Stream Saver is a new feature from AT&T that allows users to save cellular data by automatically streaming higher definition videos at a standard definition (480p). This feature has now officially been rolled out to all AT&T customers that are on a voice + data plan.
While Stream Saver can be a great feature if you’re on a limited data plan, it can also be overkill if you have a large data cap, or even an unlimited one. If you fall under that category and want to keep enjoying videos you stream in their full resolution, it may not be a bad idea to disable Stream Saver which has been turned on by default for all eligible AT&T customers.
AT&T on Thursday announced that it is expanding its unlimited data plan offering to all customers. Starting tomorrow, all customers will be able to get unlimited talk, text and data on 4 lines for $180.
The move follows a similar one by the carrier’s close competitor Verizon, who announced its own unlimited data plan earlier this week, and comes amidst strong pressure from both T-Mobile and Sprint.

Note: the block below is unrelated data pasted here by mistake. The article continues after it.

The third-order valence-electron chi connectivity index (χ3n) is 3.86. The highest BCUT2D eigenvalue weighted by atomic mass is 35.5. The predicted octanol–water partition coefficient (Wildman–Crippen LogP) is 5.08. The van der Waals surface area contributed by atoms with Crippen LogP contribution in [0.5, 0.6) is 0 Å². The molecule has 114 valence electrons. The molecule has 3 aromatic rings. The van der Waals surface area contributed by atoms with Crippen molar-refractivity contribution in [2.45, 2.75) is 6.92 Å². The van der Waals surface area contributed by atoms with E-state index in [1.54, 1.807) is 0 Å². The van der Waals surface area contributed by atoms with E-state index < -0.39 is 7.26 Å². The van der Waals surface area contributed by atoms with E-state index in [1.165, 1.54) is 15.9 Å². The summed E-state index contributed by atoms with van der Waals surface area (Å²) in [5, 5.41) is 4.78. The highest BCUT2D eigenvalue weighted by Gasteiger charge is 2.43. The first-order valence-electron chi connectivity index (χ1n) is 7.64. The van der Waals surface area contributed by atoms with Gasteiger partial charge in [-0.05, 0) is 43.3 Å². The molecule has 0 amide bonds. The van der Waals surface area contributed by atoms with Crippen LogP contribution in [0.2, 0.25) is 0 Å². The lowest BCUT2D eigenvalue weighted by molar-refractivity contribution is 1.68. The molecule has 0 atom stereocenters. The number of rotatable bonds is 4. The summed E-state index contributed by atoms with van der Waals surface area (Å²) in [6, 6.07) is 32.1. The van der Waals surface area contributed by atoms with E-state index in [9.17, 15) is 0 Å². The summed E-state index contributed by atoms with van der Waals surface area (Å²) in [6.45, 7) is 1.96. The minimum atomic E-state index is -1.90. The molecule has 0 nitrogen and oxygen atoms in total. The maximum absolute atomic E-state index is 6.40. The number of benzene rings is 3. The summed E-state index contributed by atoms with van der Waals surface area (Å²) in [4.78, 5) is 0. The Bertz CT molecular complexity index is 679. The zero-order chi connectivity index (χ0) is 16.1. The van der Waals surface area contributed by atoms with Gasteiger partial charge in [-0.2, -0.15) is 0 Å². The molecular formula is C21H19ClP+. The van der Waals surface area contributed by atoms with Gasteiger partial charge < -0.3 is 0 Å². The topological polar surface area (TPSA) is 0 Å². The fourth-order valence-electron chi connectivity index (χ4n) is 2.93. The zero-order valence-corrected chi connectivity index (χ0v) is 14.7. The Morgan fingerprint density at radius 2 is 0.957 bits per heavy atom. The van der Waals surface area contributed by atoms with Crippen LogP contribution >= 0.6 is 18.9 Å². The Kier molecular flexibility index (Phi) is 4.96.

Bloomberg today shared research conducted by Twin Prime and Cellular Insights in a story suggestively headlined “Apple’s Chip Choices May Leave Some iPhone Users in Slow Lane” which asserts Apple may have throttled LTE performance of the Verizon iPhone 7 handsets to make them perform about as well as the AT&T iPhone 7 models.
Apple in a statement shot down the report and denied throttling, insisting there’s “no discernible difference” in wireless performance between various iPhone 7 models.
AT&T on Friday announced a new feature for its data plans called Stream Saver. The carrier calls it a “free and convenient, data-saving feature” that will cap most mobile video streams at DVD quality (or around 480p).
It sounds harmless at first, but customers who aren’t concerned with data may not like that the feature will be enabled by default. To watch hi-def video, you’ll have to opt out via the myAT&T app or the AT&T website.
I don’t trust “unlimited” wireless plans because they’re all but unlimited and often come with a bunch of caveats one needs to consider carefully. The latest example: Sprint’s newly announced data plan for tablets which promises unlimited 4G LTE data in exchange for $20 per month. So far so good, but the devil—as always—is in the detail.
If you take a closer look at the fine print, you soon realize that the plan limits video streaming to DVD-like 480p resolution, music streaming quality to 500kbps and your online gaming streams to up to 2Mbps.